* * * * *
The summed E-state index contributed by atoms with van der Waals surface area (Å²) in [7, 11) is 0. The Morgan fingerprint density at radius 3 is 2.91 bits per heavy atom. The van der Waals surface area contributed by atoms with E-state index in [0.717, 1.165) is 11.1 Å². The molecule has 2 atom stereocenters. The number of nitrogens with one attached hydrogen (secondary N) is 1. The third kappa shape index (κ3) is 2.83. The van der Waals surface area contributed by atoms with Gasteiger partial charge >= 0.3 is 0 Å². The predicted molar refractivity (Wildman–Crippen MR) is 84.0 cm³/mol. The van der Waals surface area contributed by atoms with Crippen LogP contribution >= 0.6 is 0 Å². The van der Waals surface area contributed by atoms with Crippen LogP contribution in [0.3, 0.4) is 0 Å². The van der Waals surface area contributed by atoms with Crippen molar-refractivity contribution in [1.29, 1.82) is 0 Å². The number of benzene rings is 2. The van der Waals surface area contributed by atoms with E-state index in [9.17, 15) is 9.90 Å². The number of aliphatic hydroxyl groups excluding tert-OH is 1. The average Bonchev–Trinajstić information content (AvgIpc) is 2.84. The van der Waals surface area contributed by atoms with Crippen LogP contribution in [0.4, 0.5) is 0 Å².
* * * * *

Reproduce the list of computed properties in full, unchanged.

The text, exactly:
The summed E-state index contributed by atoms with van der Waals surface area (Å²) in [7, 11) is 0. The Morgan fingerprint density at radius 3 is 2.91 bits per heavy atom. The van der Waals surface area contributed by atoms with E-state index in [0.717, 1.165) is 11.1 Å². The molecule has 2 atom stereocenters. The number of nitrogens with one attached hydrogen (secondary N) is 1. The third kappa shape index (κ3) is 2.83. The van der Waals surface area contributed by atoms with Gasteiger partial charge >= 0.3 is 0 Å². The predicted molar refractivity (Wildman–Crippen MR) is 84.0 cm³/mol. The van der Waals surface area contributed by atoms with Crippen LogP contribution >= 0.6 is 0 Å². The van der Waals surface area contributed by atoms with Crippen LogP contribution in [0.3, 0.4) is 0 Å². The van der Waals surface area contributed by atoms with Crippen molar-refractivity contribution in [1.29, 1.82) is 0 Å². The number of benzene rings is 2. The van der Waals surface area contributed by atoms with E-state index in [9.17, 15) is 9.90 Å². The number of aliphatic hydroxyl groups excluding tert-OH is 1. The average Bonchev–Trinajstić information content (AvgIpc) is 2.84. The van der Waals surface area contributed by atoms with Crippen LogP contribution in [0.4, 0.5) is 0 Å².